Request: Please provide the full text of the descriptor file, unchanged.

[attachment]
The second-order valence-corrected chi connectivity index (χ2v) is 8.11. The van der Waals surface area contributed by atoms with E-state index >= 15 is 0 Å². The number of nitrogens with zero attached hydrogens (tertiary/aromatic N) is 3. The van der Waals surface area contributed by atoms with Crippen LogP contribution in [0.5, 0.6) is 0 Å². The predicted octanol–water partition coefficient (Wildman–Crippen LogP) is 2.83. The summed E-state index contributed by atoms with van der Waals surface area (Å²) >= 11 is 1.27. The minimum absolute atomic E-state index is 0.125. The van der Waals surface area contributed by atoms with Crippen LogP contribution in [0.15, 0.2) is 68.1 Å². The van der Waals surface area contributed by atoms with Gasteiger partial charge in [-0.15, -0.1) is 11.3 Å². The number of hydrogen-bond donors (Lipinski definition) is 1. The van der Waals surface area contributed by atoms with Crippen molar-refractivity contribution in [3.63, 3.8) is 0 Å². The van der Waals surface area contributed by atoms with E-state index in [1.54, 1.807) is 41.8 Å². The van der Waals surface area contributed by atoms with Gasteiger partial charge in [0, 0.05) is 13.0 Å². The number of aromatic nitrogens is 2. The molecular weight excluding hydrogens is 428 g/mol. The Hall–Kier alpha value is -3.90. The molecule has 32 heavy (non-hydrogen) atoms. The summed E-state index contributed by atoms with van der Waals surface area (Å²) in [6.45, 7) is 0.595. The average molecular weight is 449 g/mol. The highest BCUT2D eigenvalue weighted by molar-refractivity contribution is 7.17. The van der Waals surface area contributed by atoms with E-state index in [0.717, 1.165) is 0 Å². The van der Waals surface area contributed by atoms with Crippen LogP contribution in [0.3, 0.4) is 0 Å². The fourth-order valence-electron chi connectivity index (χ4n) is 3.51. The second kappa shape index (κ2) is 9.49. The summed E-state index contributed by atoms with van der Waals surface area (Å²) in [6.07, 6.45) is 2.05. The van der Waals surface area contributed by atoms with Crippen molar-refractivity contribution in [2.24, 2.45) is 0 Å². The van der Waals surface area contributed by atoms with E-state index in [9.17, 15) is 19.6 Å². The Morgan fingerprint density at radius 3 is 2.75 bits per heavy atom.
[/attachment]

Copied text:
The second-order valence-corrected chi connectivity index (χ2v) is 8.11. The van der Waals surface area contributed by atoms with E-state index >= 15 is 0 Å². The number of nitrogens with zero attached hydrogens (tertiary/aromatic N) is 3. The van der Waals surface area contributed by atoms with Crippen LogP contribution in [0.5, 0.6) is 0 Å². The predicted octanol–water partition coefficient (Wildman–Crippen LogP) is 2.83. The summed E-state index contributed by atoms with van der Waals surface area (Å²) >= 11 is 1.27. The minimum absolute atomic E-state index is 0.125. The van der Waals surface area contributed by atoms with Crippen LogP contribution in [0.15, 0.2) is 68.1 Å². The van der Waals surface area contributed by atoms with Gasteiger partial charge in [-0.15, -0.1) is 11.3 Å². The number of hydrogen-bond donors (Lipinski definition) is 1. The van der Waals surface area contributed by atoms with Crippen molar-refractivity contribution in [3.63, 3.8) is 0 Å². The van der Waals surface area contributed by atoms with E-state index in [1.54, 1.807) is 41.8 Å². The van der Waals surface area contributed by atoms with Gasteiger partial charge in [0, 0.05) is 13.0 Å². The number of aromatic nitrogens is 2. The molecular weight excluding hydrogens is 428 g/mol. The Hall–Kier alpha value is -3.90. The molecule has 32 heavy (non-hydrogen) atoms. The summed E-state index contributed by atoms with van der Waals surface area (Å²) in [6.45, 7) is 0.595. The average molecular weight is 449 g/mol. The highest BCUT2D eigenvalue weighted by molar-refractivity contribution is 7.17. The van der Waals surface area contributed by atoms with E-state index in [0.717, 1.165) is 0 Å². The van der Waals surface area contributed by atoms with Crippen LogP contribution in [0.3, 0.4) is 0 Å². The fourth-order valence-electron chi connectivity index (χ4n) is 3.51. The second kappa shape index (κ2) is 9.49. The summed E-state index contributed by atoms with van der Waals surface area (Å²) in [6.07, 6.45) is 2.05. The van der Waals surface area contributed by atoms with Crippen molar-refractivity contribution in [2.24, 2.45) is 0 Å². The van der Waals surface area contributed by atoms with E-state index in [9.17, 15) is 19.6 Å². The Morgan fingerprint density at radius 3 is 2.75 bits per heavy atom.